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Chocolate Almond Swirls

April 18, 2012

We will get back in the swing of blogging at some point, I promise. Now that the fella and I have finally finished unpacking our apartment and are almost all the way done with purchasing furniture (a long saga, let me tell you), I finally have time to cook and bake again. Or, rather, I choose to have time for these activities – work has been incredibly busy all year, but baking keeps me sane.  As does exercise, so the two hopefully cancel each other out.

Saturday morning, I decided to bake 4 different types of cookies after almost pulling my hair out over our taxes.  It turns out that being a full-time student for the first five months of the year, moving, getting married, starting a new job, and moving again–well, all that makes for one heck of a complicated tax filing.  Luckily, I had plenty of flour and butter, because I was already planning to bake at least one type of cookie for my wonderful mom, who was coming into town for business.  Having my mom stay at our finally-fully-furnished and clean apartment made me feel all grown-up in a way that probably indicates I’m not actually all that grown-up.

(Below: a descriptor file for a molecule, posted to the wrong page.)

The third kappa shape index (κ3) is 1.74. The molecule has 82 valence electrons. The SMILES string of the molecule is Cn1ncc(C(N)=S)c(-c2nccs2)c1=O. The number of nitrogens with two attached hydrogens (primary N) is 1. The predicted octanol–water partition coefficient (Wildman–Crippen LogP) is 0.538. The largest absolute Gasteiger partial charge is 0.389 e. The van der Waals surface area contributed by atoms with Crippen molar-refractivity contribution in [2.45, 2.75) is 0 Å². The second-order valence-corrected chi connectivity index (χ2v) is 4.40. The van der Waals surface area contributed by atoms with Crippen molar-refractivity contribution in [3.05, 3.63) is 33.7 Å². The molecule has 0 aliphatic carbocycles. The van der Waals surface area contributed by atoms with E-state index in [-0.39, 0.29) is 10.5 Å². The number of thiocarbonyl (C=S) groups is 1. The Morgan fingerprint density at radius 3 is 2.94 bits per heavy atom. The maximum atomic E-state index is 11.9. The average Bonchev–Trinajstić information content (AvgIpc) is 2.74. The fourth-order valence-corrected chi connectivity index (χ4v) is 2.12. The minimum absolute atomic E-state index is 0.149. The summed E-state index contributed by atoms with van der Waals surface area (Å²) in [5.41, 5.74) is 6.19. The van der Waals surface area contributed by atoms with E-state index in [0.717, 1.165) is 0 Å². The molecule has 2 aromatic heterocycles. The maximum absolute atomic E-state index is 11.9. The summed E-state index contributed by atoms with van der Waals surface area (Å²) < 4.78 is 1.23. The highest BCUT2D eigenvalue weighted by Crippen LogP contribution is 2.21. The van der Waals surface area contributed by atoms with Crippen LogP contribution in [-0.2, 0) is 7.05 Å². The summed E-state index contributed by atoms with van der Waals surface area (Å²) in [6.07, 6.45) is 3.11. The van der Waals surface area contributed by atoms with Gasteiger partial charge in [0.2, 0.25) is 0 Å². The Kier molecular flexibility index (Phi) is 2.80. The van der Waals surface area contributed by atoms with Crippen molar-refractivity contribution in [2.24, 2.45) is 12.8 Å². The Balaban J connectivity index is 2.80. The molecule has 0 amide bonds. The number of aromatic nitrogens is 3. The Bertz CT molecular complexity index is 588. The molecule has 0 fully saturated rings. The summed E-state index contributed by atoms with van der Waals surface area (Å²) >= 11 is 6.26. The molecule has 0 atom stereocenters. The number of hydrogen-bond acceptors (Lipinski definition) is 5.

These cookies were a last-minute addition to my set of cookies. I remembered I hadn’t yet used the almond extract I purchased from Frontier Co-op when I made Emily those cupcakes with strawberry orange banana frosting. After a bit of googling, I landed on a Land O’ Lakes recipe for Chocolate Almond Swirl cookies.  They looked delicious and I had to try them.  They are delicious and are now going to be a staple cookie for me, particularly during the holiday season.